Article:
Peter Coy's BusinessWeek cover story on the Bush tax cuts is worth reading in full, even if it doesn't break a lot of new ground on the debate. But this is interesting:

Princeton University economist and New York Times columnist Paul Krugman, the unofficial theoretician of the liberal wing of the Democratic Party, said in an e-mail that his preference would be to let the tax cuts expire and replace them with additional aid to state and local governments, which have been forced to lay off workers and curtail social assistance because, unlike the federal government, they are required to balance their budgets. Since, as Krugman says, that's undoable in the current political climate, his second choice is to extend the cuts, as Obama wishes, but only for a limited period.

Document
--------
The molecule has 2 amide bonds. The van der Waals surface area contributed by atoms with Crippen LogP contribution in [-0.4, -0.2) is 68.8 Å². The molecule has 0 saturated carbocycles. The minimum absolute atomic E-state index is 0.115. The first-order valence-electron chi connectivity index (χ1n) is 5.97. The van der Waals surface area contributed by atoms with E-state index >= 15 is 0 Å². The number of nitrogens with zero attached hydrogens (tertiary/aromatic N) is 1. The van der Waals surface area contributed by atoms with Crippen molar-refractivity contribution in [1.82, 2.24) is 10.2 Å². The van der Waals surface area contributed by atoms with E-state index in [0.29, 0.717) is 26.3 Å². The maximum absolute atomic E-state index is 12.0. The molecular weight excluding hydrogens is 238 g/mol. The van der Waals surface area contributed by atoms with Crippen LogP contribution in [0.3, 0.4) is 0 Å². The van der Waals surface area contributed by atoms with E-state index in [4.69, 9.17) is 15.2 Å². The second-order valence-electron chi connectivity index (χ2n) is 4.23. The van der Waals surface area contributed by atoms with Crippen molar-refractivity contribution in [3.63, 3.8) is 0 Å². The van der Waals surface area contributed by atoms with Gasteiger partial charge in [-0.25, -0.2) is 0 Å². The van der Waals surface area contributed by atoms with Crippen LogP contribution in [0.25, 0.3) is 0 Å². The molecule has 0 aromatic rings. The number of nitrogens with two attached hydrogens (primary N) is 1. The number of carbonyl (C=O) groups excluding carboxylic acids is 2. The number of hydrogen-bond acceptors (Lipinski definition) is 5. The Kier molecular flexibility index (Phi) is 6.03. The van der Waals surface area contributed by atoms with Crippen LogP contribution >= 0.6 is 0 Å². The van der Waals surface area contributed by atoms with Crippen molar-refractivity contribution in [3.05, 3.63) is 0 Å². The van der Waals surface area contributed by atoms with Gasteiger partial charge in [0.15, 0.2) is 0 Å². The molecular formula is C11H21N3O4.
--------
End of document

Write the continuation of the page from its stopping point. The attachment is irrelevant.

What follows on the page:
Extend and reform is my choice, too.

But when we perform major surgery on the tax code, should we think about giving the income tax some augmentations? James Surowiecki is all for it:

Someone making two hundred thousand dollars a year and someone making two hundred million dollars a year pay at similar tax rates. LeBron James and LeBron James's dentist: same difference.

This makes no sense--there's a yawning chasm between the professional and the plutocratic classes, and the tax system should reflect that. A better tax system would have more brackets, so that the super-rich pay higher rates.

Read the full stories at BusinessWeek and the New Yorker.

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